Canadian food giant Maple Leaf Foods said it has refused to pay a ransom after suffering a ransomware attack earlier this month.
The billion-dollar packaged meat company told The Record that it was able to quickly and safely restore their systems after implementing business continuity plans following a system outage caused by a cyberattack in early November. All of their plants continued to operate in spite of the attack.
“Unfortunately, we know that the people behind this incident were able to gain unauthorized access to some of our data, and they are threatening to release it unless we pay a ransom, which we will not do,” a spokesperson told The Record.
“We’re sorry this occurred and apologize for the frustration and challenges it may cause. We have invested significant resources into the security of our systems and take the confidentiality and security of the information in our possession very seriously.”
The company said it is providing employees affected by the incident with two years of credit monitoring services
The spokesperson said they are “asking responsible people… not to entertain any ‘leads’ they get from stolen or compromised data and not to contact anyone based on illegally obtained information.”
In its previous statement on November 6, the company said it hired a cybersecurity firm and recovery experts to help with the response. They said they were working with all customers and suppliers to “minimize these disruptions in order to continue delivering the nutritious food people need.”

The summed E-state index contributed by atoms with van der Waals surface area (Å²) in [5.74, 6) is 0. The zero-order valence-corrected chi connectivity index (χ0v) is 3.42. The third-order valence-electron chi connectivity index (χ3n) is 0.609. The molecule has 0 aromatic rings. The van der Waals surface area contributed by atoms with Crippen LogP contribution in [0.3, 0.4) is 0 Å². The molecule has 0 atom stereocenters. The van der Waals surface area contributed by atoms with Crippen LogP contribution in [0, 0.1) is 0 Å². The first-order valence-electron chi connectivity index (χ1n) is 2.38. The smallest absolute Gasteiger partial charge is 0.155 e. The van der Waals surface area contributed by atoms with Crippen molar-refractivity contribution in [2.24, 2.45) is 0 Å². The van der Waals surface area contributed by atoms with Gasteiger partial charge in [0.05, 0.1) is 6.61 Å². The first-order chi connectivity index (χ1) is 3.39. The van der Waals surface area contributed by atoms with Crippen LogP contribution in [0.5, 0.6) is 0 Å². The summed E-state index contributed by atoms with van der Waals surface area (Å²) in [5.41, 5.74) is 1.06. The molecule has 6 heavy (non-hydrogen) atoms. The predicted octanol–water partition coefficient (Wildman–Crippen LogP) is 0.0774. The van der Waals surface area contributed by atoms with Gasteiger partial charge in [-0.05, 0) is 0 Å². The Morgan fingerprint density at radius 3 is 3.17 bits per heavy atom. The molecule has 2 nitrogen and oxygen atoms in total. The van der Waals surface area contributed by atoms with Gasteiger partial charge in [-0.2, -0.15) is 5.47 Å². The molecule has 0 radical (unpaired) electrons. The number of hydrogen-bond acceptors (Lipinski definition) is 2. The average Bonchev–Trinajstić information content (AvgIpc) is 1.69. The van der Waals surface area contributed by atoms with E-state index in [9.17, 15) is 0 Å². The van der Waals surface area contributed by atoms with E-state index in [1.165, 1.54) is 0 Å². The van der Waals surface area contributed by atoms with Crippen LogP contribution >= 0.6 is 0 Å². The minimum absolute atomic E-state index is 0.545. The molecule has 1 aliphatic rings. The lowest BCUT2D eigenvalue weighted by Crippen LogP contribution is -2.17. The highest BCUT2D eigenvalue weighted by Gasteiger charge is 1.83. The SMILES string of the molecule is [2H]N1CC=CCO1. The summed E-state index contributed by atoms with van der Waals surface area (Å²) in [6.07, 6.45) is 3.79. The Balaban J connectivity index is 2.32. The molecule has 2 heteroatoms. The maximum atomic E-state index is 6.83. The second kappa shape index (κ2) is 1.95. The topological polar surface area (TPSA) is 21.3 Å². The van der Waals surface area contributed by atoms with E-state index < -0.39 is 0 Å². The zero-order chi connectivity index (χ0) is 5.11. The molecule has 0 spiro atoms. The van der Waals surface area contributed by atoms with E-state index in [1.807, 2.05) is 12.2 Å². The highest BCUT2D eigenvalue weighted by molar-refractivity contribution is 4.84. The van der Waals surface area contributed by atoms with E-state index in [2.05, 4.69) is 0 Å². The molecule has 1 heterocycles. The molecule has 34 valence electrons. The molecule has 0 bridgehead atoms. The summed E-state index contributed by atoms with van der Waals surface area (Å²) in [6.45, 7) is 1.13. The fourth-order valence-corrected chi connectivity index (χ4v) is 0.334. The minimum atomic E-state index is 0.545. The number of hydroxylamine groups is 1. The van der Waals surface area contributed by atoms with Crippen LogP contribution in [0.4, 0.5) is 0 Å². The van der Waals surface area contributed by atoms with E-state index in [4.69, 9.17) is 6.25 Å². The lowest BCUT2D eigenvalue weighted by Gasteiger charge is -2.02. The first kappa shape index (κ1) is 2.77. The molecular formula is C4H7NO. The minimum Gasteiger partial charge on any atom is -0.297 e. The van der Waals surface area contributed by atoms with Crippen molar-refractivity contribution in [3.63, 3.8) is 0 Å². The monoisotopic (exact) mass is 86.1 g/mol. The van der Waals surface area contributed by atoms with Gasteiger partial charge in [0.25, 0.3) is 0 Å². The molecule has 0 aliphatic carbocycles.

On Thursday, the Black Basta ransomware group took credit for the attack, posting the company on its leak site and sharing troves of stolen business information that included contracts and invoices.
Earlier this month, cybersecurity researchers from SentinelOne said they uncovered evidence tying the long-running cybercrime cartel FIN7 to the ransomware operation following high-profile attacks on the American Dental Association and German wind farm operator Deutsche Windtechnik.
The ransomware emerged in April and quickly racked up more than 90 attacks on organizations by September.
“The rapidity and volume of attacks prove that the actors behind Black Basta are well-organized and well-resourced, and yet there has been no indications of Black Basta attempting to recruit affiliates or advertising as a RaaS on the usual darknet forums or crimeware marketplaces,” the researchers said.
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